I know… it is an advertisement, but I saw it during my first week back at work after my spinal cord tumor surgery, and I have to tell you that it really resonated with me! I was feeling so broken, so fragile, so incapable of facing the challenges that were bombarding me. Then I saw this ad and my eyes filled with tears. Do what you can’t… that is my calling for the next year as I tackle this recovery. DO WHAT YOU CAN’T.
Being diagnosed with a spinal tumor has turned my world upside-down. Now most of my waking minutes are consumed with research and planning. One thing that I know I need to deal with sooner rather than later is the inevitable talk with my boss.
I had been planning to wait until I had a treatment plan, but last week something happened that makes me feel that I can’t keep putting this off. We had an all day professional development retreat. On a normal day, I alternate between sedentary seated desk work and teaching (which allows me to walk around the room), but during the retreat, I spent the first three hours seated. By lunch, I was in a lot of pain/discomfort. I stood while eating my lunch, and then I took a walk before the afternoon session began. During the afternoon sessions, I tried to alternate between sitting and standing. The pain/discomfort didn’t go away, but it didn’t get worse either. I watched the clock inch closer to 4 pm… the time when I would go back home and take some medicine to reduce the pain. However, at 3 o’clock, the person organizing the retreat announced that our last activity of the day would involve physical activity. Most of the participants were pleased. They were tired of sitting in their chairs, but his description of the activity made me panic. I was already in pain. How could I possibly participate in this activity?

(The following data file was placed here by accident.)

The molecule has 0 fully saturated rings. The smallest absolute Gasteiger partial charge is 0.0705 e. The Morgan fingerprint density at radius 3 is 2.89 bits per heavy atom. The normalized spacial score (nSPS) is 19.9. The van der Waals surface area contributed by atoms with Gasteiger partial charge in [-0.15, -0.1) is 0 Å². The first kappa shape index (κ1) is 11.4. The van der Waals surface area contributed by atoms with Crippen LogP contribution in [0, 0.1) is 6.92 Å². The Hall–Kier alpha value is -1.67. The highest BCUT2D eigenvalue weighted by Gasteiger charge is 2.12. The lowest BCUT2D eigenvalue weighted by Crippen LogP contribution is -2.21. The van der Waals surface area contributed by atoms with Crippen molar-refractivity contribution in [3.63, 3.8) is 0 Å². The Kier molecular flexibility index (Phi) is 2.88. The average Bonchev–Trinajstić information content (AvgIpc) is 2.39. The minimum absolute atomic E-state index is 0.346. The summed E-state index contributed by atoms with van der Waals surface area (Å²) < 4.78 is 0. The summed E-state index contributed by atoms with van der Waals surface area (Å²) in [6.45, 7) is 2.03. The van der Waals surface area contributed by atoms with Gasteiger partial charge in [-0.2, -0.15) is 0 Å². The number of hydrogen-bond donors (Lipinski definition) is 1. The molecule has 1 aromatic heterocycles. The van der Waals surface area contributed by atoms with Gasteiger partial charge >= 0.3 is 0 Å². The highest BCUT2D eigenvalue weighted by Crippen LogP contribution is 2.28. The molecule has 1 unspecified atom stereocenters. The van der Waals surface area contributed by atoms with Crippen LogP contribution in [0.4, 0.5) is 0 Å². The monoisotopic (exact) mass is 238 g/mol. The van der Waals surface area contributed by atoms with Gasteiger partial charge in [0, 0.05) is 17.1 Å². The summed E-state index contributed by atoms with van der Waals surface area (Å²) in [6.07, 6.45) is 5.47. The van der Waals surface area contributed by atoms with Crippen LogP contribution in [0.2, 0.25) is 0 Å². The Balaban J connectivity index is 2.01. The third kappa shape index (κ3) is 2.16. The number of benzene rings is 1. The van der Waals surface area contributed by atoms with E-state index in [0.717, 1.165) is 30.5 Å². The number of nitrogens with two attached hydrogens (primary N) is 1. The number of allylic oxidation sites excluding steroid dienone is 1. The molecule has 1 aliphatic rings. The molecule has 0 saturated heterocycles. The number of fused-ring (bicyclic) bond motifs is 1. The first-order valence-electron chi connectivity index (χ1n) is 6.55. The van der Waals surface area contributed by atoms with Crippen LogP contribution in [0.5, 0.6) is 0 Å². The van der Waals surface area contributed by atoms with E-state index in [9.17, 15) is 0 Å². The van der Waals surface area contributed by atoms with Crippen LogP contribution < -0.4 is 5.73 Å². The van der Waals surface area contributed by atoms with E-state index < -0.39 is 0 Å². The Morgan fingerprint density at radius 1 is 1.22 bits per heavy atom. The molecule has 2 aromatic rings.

I told my teammates that I would not be able to participate because I’ve been having back problems. They urged me to give it a try anyway, and I had to explain that I was already in a lot of pain. I couldn’t risk it.
They let me sit out during the activity, but I felt like I had let the group down. I also felt like I was no longer a full member of the team. I didn’t have the shared experience of facing the challenge with them. And, I suddenly had been singled out a being different from the rest of the team. I noticed my boss watching from the other side of the room, and I knew that I needed to tell him what was going on before he came to his own conclusions.
So, how do you tell your boss that you have a major medical problem like a spinal tumor? Fortunately, there are resources on the web that can help.
Most of the resources are related specifically to cancer. My tumor is probably benign, but many of the recommendations made for cancer patients also pertain to my situation. A really good resource that I have found is Cancer and Careers. They provide a wealth of information to help a newly diagnosed person decide when and how to share their diagnosis with co-workers and the boss. They also have information to help you navigate Family Medical Leave, the ADA, and your rights.
After reading everything on-line, I think I will wait and talk to my boss after my appointment with the neurosurgeon. Then I should have more information to share.
Here are some of the other resources I found: